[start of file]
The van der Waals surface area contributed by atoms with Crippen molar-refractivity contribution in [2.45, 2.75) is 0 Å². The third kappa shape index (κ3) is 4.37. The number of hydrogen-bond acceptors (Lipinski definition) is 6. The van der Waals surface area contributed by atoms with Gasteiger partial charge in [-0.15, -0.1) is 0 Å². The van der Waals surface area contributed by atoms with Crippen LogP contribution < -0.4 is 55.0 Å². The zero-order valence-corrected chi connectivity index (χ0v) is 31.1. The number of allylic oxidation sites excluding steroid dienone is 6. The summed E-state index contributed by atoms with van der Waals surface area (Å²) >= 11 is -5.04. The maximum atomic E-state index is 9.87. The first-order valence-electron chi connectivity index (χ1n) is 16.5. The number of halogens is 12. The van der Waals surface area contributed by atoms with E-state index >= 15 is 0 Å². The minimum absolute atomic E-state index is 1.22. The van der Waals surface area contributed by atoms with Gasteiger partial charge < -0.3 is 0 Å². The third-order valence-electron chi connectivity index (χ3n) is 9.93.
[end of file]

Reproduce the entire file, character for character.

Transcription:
The van der Waals surface area contributed by atoms with Crippen molar-refractivity contribution in [2.45, 2.75) is 0 Å². The third kappa shape index (κ3) is 4.37. The number of hydrogen-bond acceptors (Lipinski definition) is 6. The van der Waals surface area contributed by atoms with Gasteiger partial charge in [-0.15, -0.1) is 0 Å². The van der Waals surface area contributed by atoms with Crippen LogP contribution < -0.4 is 55.0 Å². The zero-order valence-corrected chi connectivity index (χ0v) is 31.1. The number of allylic oxidation sites excluding steroid dienone is 6. The summed E-state index contributed by atoms with van der Waals surface area (Å²) >= 11 is -5.04. The maximum atomic E-state index is 9.87. The first-order valence-electron chi connectivity index (χ1n) is 16.5. The number of halogens is 12. The van der Waals surface area contributed by atoms with E-state index >= 15 is 0 Å². The minimum absolute atomic E-state index is 1.22. The van der Waals surface area contributed by atoms with Gasteiger partial charge < -0.3 is 0 Å². The third-order valence-electron chi connectivity index (χ3n) is 9.93.